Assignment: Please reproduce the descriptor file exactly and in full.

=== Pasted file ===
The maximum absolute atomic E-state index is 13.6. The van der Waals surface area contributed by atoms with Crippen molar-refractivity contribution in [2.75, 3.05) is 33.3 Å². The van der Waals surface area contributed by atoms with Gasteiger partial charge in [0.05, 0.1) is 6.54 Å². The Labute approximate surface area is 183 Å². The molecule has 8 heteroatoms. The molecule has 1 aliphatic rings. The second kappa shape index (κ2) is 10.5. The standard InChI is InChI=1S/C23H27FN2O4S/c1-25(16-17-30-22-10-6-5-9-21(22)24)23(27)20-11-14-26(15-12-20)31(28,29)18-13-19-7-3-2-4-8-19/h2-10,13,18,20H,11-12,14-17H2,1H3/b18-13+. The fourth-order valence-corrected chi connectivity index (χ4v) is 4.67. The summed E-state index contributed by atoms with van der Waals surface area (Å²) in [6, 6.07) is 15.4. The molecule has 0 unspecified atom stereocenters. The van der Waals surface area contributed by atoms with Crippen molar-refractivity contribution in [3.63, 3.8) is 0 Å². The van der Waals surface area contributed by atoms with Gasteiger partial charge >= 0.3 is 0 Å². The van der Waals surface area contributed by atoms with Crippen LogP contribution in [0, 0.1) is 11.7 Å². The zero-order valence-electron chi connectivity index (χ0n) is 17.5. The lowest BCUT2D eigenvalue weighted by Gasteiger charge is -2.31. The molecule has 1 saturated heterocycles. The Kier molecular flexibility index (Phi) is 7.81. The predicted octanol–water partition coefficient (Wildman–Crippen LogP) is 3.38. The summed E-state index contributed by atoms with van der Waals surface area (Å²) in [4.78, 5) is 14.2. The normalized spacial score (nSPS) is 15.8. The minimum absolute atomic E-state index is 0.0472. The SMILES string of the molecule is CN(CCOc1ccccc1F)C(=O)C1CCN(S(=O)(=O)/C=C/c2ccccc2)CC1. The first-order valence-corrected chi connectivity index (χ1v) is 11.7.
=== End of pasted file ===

The maximum absolute atomic E-state index is 13.6. The van der Waals surface area contributed by atoms with Crippen molar-refractivity contribution in [2.75, 3.05) is 33.3 Å². The van der Waals surface area contributed by atoms with Gasteiger partial charge in [0.05, 0.1) is 6.54 Å². The Labute approximate surface area is 183 Å². The molecule has 8 heteroatoms. The molecule has 1 aliphatic rings. The second kappa shape index (κ2) is 10.5. The standard InChI is InChI=1S/C23H27FN2O4S/c1-25(16-17-30-22-10-6-5-9-21(22)24)23(27)20-11-14-26(15-12-20)31(28,29)18-13-19-7-3-2-4-8-19/h2-10,13,18,20H,11-12,14-17H2,1H3/b18-13+. The fourth-order valence-corrected chi connectivity index (χ4v) is 4.67. The summed E-state index contributed by atoms with van der Waals surface area (Å²) in [6, 6.07) is 15.4. The molecule has 0 unspecified atom stereocenters. The van der Waals surface area contributed by atoms with Crippen molar-refractivity contribution in [3.63, 3.8) is 0 Å². The van der Waals surface area contributed by atoms with Gasteiger partial charge >= 0.3 is 0 Å². The van der Waals surface area contributed by atoms with Crippen LogP contribution in [0, 0.1) is 11.7 Å². The zero-order valence-electron chi connectivity index (χ0n) is 17.5. The lowest BCUT2D eigenvalue weighted by Gasteiger charge is -2.31. The molecule has 1 saturated heterocycles. The Kier molecular flexibility index (Phi) is 7.81. The predicted octanol–water partition coefficient (Wildman–Crippen LogP) is 3.38. The summed E-state index contributed by atoms with van der Waals surface area (Å²) in [4.78, 5) is 14.2. The normalized spacial score (nSPS) is 15.8. The minimum absolute atomic E-state index is 0.0472. The SMILES string of the molecule is CN(CCOc1ccccc1F)C(=O)C1CCN(S(=O)(=O)/C=C/c2ccccc2)CC1. The first-order valence-corrected chi connectivity index (χ1v) is 11.7.